How To Blog Your Way To Fame and Fortune

Back in late October, Business 2.0 asked me to contribute a column to their "How To Succeed" issue that is now on the newstands. We went back and forth on what I might write about and finally concluded that I should write about blogging. The column that ended up in the magazine was a fairly well edited version of the original so I am posting the original including the headline I used when I wrote it.

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I always like to use a sensational headline. Many people read blogs in aggregators and these aggregators generally only show the headline in the main view. So you have to give people a reason to click through and read the post. I don’t think I’ve achieved either fame or fortune via blogging. Wikipedia kicked out an entry on me because I wasn’t “notable” and I make about $30,000 per year in advertising on my blog which I give all to charity.

But blogging has become a critical piece of how I do my business these days. My business is venture capital. I don’t think I need to explain what venture capital is to the readers of this magazine, but I will define the way I do venture capital. I am an early stage investor in Internet delivered services. I am the co-founder of a firm called Union Square Ventures which I formed with my partner Brad Burnham in 2003.

I started my blog that year too. I had no idea what I was getting myself into when I started my blog. I met Mena Trott (founder of Six Apart which makes Moveable Type blogging software and the hosted Typepad blogging service) at a party at Nick Denton’s apartment. She was in town to launch Typepad. I asked her what Typepad was. She told me I could set up a blog in about two minutes in Typepad. I was curious so I went home and did just that. I haven’t looked back since.

The first decision I had to make when I logged into Typepad was what to call the blog. I called the blog AVC because that’s what I am. A VC. I then was asked to tell the blogging world a bit more about me. I wrote:

My name is Fred Wilson.

I am a VC. I have been for 17 years. I help people start and build technology companies. I do it in NYC, which isn’t the easiest place to build technology companies, but its getting better.

I love my work. I am the Managing Partner of two venture capital firms, Flatiron Partners and Union Square Ventures.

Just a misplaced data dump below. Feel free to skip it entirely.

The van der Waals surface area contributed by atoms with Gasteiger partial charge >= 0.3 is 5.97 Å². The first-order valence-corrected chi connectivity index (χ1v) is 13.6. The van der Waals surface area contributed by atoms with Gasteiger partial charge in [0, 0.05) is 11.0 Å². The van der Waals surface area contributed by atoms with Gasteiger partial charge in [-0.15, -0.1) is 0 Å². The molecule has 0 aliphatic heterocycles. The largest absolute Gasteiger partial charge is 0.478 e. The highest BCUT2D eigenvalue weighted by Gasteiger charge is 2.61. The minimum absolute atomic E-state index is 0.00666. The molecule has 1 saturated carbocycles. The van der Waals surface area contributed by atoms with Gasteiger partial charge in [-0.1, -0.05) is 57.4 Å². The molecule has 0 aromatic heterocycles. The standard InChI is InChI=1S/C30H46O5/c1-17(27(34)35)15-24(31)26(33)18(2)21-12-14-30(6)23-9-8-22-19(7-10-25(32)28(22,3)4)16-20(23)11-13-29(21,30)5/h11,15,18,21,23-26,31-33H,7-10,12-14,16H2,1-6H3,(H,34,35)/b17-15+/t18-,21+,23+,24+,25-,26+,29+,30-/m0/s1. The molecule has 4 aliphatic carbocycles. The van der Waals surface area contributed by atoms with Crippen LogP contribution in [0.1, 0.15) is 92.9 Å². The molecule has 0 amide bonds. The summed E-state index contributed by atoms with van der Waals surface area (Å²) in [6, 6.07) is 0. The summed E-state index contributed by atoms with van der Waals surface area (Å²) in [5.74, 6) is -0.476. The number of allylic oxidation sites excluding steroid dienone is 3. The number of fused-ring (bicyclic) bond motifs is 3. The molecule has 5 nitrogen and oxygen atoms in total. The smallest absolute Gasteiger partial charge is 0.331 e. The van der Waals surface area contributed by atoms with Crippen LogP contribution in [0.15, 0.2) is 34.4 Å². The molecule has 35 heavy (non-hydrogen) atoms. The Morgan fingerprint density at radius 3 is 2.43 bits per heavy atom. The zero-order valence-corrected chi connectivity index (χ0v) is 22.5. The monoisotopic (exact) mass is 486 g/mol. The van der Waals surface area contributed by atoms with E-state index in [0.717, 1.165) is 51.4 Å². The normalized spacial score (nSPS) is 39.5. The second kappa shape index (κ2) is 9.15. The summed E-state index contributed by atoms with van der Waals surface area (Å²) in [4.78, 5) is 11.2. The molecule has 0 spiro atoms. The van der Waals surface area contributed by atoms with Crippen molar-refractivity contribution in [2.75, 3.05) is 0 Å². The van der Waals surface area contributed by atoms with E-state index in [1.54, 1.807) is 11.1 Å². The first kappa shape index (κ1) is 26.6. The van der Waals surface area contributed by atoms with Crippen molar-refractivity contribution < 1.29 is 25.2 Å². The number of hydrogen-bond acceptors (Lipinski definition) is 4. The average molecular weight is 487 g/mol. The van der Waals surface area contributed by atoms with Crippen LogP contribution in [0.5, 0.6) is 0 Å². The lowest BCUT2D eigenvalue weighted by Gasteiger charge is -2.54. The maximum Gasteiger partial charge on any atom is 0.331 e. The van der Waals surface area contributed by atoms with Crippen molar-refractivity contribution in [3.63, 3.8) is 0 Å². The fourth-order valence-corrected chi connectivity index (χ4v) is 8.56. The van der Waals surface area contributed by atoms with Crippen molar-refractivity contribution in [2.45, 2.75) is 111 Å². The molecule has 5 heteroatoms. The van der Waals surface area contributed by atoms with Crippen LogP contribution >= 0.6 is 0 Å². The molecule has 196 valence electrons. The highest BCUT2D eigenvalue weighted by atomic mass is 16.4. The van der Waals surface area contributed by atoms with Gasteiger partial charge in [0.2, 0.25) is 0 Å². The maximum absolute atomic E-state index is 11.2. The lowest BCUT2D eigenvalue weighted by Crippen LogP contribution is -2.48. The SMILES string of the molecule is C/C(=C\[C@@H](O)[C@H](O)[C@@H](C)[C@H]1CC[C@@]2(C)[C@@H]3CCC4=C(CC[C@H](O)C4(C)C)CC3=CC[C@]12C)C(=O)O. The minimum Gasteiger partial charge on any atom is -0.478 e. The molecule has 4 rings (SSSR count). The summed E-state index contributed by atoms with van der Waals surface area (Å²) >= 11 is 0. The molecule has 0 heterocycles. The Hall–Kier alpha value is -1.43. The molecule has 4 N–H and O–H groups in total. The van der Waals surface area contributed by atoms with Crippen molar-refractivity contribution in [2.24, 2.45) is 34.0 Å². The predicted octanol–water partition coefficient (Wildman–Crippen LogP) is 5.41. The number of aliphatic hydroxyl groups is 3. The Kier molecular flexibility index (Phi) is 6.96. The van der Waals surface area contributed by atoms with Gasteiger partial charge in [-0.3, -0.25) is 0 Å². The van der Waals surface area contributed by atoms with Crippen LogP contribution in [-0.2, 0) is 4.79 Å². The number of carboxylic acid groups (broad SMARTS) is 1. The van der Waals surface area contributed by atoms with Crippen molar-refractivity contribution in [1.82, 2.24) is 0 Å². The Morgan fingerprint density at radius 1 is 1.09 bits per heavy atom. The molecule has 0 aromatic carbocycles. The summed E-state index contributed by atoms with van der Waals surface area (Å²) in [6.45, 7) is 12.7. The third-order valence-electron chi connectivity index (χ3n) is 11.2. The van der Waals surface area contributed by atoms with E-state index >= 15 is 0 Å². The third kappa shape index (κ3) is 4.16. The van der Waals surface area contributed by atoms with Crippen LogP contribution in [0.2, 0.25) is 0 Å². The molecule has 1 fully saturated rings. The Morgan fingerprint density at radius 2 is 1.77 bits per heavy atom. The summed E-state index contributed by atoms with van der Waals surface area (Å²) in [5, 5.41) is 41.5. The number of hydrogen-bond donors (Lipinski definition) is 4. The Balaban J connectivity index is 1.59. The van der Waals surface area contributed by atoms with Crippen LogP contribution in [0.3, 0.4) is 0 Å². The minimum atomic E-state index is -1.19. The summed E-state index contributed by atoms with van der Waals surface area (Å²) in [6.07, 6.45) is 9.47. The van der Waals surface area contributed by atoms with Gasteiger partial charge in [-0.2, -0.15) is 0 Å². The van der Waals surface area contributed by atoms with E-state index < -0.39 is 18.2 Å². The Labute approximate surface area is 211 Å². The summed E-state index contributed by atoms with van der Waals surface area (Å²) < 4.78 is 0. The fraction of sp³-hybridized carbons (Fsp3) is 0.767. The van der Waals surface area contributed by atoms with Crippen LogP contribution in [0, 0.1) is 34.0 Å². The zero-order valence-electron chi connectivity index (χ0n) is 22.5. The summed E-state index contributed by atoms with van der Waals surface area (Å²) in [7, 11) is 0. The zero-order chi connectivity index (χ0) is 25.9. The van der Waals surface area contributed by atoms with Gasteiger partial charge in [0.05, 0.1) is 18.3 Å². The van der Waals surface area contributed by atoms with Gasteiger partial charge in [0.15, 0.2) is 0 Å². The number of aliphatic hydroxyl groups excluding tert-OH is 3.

I also am a husband and a father of 3 kids. I do that in NYC too. And it isn’t the easiest place to raise a family either. But it’s getting better too. I love my family more than my work.

And that was really all it took. I started writing at least one post every day and have done that ever since. When I go on vacations, I write a bunch of posts in advance and then autopost them on a regular schedule. I have found that having something new on the blog  every day is the single most important thing to building an audience.

At first, I really didn’t know what to write about. So I wrote about the things I was passionate about; my work, my family, music, politics, new york city. I still post about all of these things. But I don’t post so much about my family anymore. As my audience grew and people with no manners starting leaving hurtful comments about my family, I stopped doing that. There is a downside to being so public about the things you love.

I also don’t post that often about politics although at times like right now, when we are in an important election, I can’t help myself. I care about our country and when I see it going down a path I don’t believe in, I feel the need to speak out.

So my blog is mosly about my work (venture capital and technology) and music, with a bit of new york city spliced in to keep it fun and fresh.

Many of my readers tell me that they love the diversity of the posts I do. They come for the technology and venture capital stuff but enjoy getting to know me through the other stuff. I think this is critical. Blogs need to be real and personal. Reading your blog needs to be like hanging out with you. I play music for my readers. I show them videos I like on YouTube. I tell them what I did over the weekend. And I tell them what I think is happening in the technology, Internet, and venture capital markets.

It seems to work. About 50,000 people each month come to my blog. And 13,000 people are subscribed to my feed via FeedBurner. I am sure that most of those 13,000 are also in the 50,000 number.

I know who many of these people are. They comment on my blog. They upload their faces in my community which is powered by MyBlogLog. They email me. And I email them back.

I met my friend Howard through my blog. He took me and my son to a Phoenix Suns game when he read on my blog that we were in town. He’s now producing a great web video about the stock market called Wallstrip. I met many people who share my love of music, too many to name right here. But they all know who they are. We trade music ideas all the time.

But most of all, I am getting to know entrepreneurs of all kinds via my blog. Entrepreneurs in India, Australia, England, China, Silicon Valley, and of course, New York.

They read my blog. Correct me when I am wrong. Pound the table when they agree with me. I get to know them. And they get to know me. And when it comes time for them to raise money, they come to me. But only if they think what they are doing will be interesting to me. And how do they know that? Because they read my blog where I talk incessantly about what is interesting to me.

So my blog acts as an amplifier and a filter. I see many more opportunities, but they are also way more relevant. It makes me a better investor. And hopefully that will lead to fame and fortune.